The government rejected the LGA amendment, tabled by crossbench peer Earl Listowel, at the bill's committee stage, but the association is looking to raise it again at the forthcoming report stage.
The bill contains a duty on councils to promote the educational achievement of looked-after children. But councils, and charities like the National Children's Bureau, have called for a similar obligation to be placed on schools.
An LGA spokesperson said: 'It is about making looked-after children a priority for the school so they are not treated like other children.'
In a separate development, children's minister Margaret Hodge told MPs that inspection and the threat of government intervention will ensure councils join up their children's services.
She told the education and skills select committee that departments would have an incentive to work together, as otherwise they would fail inspections and score poorly in the comprehensive performance assessment.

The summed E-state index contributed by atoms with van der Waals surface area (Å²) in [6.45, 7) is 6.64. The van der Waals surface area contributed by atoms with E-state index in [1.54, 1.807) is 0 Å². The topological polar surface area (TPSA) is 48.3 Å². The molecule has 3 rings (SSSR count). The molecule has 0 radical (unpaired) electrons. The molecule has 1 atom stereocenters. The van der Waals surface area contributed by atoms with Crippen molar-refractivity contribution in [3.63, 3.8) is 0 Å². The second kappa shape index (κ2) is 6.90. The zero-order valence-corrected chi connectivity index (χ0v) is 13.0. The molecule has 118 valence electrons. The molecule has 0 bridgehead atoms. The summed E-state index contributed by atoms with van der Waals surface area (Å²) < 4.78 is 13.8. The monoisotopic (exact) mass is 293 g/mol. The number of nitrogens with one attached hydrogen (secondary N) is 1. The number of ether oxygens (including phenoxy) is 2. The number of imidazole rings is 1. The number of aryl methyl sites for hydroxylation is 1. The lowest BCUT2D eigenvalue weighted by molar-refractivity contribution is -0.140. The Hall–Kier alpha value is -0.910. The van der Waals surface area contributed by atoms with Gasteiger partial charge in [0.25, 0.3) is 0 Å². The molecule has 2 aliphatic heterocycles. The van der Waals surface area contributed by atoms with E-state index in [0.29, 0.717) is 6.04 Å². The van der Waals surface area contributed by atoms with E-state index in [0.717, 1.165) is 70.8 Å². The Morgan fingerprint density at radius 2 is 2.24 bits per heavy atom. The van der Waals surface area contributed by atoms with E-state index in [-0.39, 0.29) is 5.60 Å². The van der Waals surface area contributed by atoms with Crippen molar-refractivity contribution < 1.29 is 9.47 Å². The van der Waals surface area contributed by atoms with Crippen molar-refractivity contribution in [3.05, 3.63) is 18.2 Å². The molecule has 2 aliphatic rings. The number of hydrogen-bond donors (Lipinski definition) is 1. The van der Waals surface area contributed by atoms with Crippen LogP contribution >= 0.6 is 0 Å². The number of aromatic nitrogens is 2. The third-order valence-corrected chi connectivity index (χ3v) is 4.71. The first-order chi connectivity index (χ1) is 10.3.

And she warned the Children Bill provided tough powers to intervene where children's services were judged to be failing. She said the government had built on the experience of intervening over education, which she claimed had helped some councils.
But she resisted pressure from members to agree to impose a new structure on councils.
'I know it would have been deemed an enormous intrusion in local authorities' ability to manage themselves. I would feel, as an old localist, wrong if I told them they have to do it in a particular way,' she stressed.
'This is one of the best bits of news local government has had for a long time - p utting themselves in the driving seat to create these new structures and environments.'